Blockade bid at Bulgaria parliament
Published 12/11/2013 | 15:31
Bulgarian protesters have tried to blockade the country's parliament, clashing with police as they demanded the left-leaning government resign and early elections be called.
Several hundred protesters, mostly students, tried to form a human chain around the parliament in an attempt to trap lawmakers inside. Police used force to try to push them away and several people were injured.
The protest halted traffic in central Sofia, the capital. Organised by students who have been occupying Bulgarian universities for several weeks, the protest was part of a five-month-old movement that accuses the Socialist-led government's leaders of having ties to corrupt businessmen.
Several people were arrested as protesters tried to stop police cars by lying on the ground. Later in the day, police in riot gear pushed away the protesters and formed a corridor to enable legislators to leave the parliament building.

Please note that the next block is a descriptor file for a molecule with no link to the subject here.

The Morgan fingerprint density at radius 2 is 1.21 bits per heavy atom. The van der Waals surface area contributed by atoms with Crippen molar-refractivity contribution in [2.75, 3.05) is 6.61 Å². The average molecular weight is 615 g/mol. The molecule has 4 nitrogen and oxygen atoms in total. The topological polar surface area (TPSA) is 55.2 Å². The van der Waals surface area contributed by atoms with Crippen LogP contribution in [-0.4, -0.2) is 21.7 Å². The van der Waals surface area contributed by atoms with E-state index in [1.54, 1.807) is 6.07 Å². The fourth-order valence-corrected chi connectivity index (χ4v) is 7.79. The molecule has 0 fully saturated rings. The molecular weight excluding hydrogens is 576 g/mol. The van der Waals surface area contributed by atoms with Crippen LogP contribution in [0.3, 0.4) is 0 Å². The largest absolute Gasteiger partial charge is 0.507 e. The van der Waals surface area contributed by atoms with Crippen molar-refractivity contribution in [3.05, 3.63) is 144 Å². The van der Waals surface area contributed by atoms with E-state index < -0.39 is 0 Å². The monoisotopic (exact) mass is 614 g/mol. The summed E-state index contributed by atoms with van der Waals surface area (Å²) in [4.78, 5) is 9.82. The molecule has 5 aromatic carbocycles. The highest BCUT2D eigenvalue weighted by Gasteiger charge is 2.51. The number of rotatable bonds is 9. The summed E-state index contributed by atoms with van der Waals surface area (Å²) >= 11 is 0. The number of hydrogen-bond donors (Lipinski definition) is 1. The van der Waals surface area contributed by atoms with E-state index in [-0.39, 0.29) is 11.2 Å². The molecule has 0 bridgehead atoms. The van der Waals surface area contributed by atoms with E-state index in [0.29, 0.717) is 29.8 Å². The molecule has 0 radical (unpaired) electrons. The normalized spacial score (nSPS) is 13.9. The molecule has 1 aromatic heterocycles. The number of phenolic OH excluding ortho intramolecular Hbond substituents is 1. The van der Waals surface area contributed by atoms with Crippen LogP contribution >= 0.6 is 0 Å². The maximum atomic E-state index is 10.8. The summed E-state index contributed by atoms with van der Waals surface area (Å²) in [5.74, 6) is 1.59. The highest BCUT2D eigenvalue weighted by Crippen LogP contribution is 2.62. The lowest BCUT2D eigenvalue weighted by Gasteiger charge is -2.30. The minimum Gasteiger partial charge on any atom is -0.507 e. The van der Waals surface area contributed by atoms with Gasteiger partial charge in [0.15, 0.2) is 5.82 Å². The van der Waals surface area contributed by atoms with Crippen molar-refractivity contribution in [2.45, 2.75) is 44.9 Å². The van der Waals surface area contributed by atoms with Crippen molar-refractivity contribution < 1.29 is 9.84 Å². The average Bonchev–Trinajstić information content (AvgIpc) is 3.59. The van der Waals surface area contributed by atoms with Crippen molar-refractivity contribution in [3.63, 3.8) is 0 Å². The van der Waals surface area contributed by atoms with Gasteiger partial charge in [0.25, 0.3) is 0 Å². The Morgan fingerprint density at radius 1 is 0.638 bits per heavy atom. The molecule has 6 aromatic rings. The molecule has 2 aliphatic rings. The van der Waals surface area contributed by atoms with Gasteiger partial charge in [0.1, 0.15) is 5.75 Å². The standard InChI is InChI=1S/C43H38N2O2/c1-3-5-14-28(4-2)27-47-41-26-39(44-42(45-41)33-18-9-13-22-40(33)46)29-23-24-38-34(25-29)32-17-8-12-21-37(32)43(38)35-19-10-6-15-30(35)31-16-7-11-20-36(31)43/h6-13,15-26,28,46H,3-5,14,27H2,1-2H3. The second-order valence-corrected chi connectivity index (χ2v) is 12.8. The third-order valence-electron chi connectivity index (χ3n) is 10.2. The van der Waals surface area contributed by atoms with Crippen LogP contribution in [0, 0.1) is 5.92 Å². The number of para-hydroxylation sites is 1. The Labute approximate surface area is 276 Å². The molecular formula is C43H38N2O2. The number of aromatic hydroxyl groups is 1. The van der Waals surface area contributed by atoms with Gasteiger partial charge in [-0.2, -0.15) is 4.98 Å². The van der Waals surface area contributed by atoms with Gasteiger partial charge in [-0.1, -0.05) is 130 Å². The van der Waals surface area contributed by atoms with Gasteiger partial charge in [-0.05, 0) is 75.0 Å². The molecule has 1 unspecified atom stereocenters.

Bulgaria's growing economic troubles and political gridlock have fuelled tensions and hatred, dividing former friends, neighbours and even families. The country's society reminds many of the divisions between communists and democrats that paralysed the country 20 years ago.
The governing coalition of the Socialists and an ethnic Turkish party commands only 120 seats in the 240-seat parliament and has to rely on the tacit support of a nationalist party.
It took office after an early election in May, following the resignation of the previous cabinet amid anti-austerity protests. But the June 14 appointment of controversial media mogul Delyan Peevski as head of Bulgaria's national security agency sparked public anger and sent people back into the streets.
His appointment was immediately revoked. Demonstrators, however, were already convinced that it was a clear sign of corruption and nepotism involving an influential group of businessmen and politicians who are believed to be in charge of Bulgaria's post-Communist transition.
Public opinion polls show the protesters are supported by about two-thirds of Bulgaria's 7.3 million people, who have the lowest incomes in the 28-nation European Union.